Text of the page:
a skidder on a logging path

What to expect after a timber harvest

What to expect after logging

Our last blog post described the process of a Stoltzfus timber harvest. In that post, we talked briefly about what you can expect after we’ve harvested your trees. In this post, we want to cover that topic in more detail. Although we try to explain these things before each harvest, customers are often still surprised at how things look once a logging operation is complete.

Big-picture perspective

We like to tell people that trees are crops—like corn and beans. Of course, the biggest difference in these crops (other than size!) is the time between harvests. Field crops are planted and harvested every year, but it can take a decade or more after a timber harvest before another harvest. 

Remember—your woods will look different after a harvest. However, by carefully choosing which trees we cut and leave (and harvesting carefully), we set you up for future success. You might think of a timber harvest as the beginning of a construction project. Just like with a construction site, following a harvest you’ll see some debris, and you’ll be able to tell we were there, but you’ll also know that in our work we were building for the future.

thinned woods after a timber harvest
We make sure the piles of tree branches are no taller than 6′ tall.

Tree tops

You’ve been used to seeing tree tops when they were 60 or 80 feet in the air. But nearly everyone is amazed when they see those tops lying on the ground. Once you get close to them, you realize how big and spreading they are. 

Within the logging industry, these tops are left where they fall, and that is our practice as well. However, if some of them are near your lawn, we may push them back into the woods a bit. Since most people don’t want to see these branches when they look into their woods, we cut them up so they do not stand higher than 6’.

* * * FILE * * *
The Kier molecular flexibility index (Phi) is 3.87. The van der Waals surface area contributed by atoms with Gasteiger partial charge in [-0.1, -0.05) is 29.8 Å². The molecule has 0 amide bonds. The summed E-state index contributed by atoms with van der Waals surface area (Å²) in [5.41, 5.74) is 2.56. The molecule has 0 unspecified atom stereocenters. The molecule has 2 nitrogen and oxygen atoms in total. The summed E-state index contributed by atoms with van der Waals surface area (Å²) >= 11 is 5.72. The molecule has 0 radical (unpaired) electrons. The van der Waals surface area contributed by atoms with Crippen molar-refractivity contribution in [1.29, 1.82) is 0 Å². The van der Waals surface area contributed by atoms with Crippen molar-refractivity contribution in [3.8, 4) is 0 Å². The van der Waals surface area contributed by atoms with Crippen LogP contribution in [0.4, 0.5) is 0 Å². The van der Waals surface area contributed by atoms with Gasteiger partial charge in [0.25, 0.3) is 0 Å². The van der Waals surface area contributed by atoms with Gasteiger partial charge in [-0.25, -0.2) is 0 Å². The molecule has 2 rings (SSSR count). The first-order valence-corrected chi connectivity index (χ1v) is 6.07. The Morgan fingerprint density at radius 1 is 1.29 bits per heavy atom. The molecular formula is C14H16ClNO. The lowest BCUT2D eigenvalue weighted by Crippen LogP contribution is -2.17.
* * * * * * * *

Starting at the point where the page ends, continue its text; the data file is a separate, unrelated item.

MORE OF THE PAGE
Sometimes, people ask why we don’t haul away the tops of the trees. There are a couple of reasons for this. First, it is very expensive to haul them away or chip them up, and that cost would significantly reduce what we could pay for your trees.

But economics aside, leaving the tops brings several benefits to your woods. Here are just three ways that leaving the tree branches brings value:

  • They protect young tree seedlings from being eaten by deer until the seedlings are large enough to survive a deer feeding.
  • They provide cover for animals.
  • As they decompose, the tops become a source of nutrients and organic matter in the forest soil. This enriched soil helps the remaining trees to flourish.

These tops won’t disappear overnight, but after a few years, they will be less obvious as they rot away and get smaller (and as nearby plants grow taller).

Stumps

Every tree we harvest leaves behind a stump. Though we cut these stumps fairly close to the ground, you will still see them when you look through your woods. But remember that trees are a crop. For some species, the stumps that we leave will begin to grow again, producing more trees for future harvests. And because these stump-sprouted trees are drawing from an established root system, they will actually grow to harvestable size faster than those grown from seed.

a stump left after a timber harvest
Every tree leaves a stump!

Damage to remaining trees

Trees are so large and grow so close to each other that it’s impossible to avoid damaging adjacent trees when we cut one down. But we believe that the trees we leave behind are part of a future crop, so we do all we can to minimize damage to them.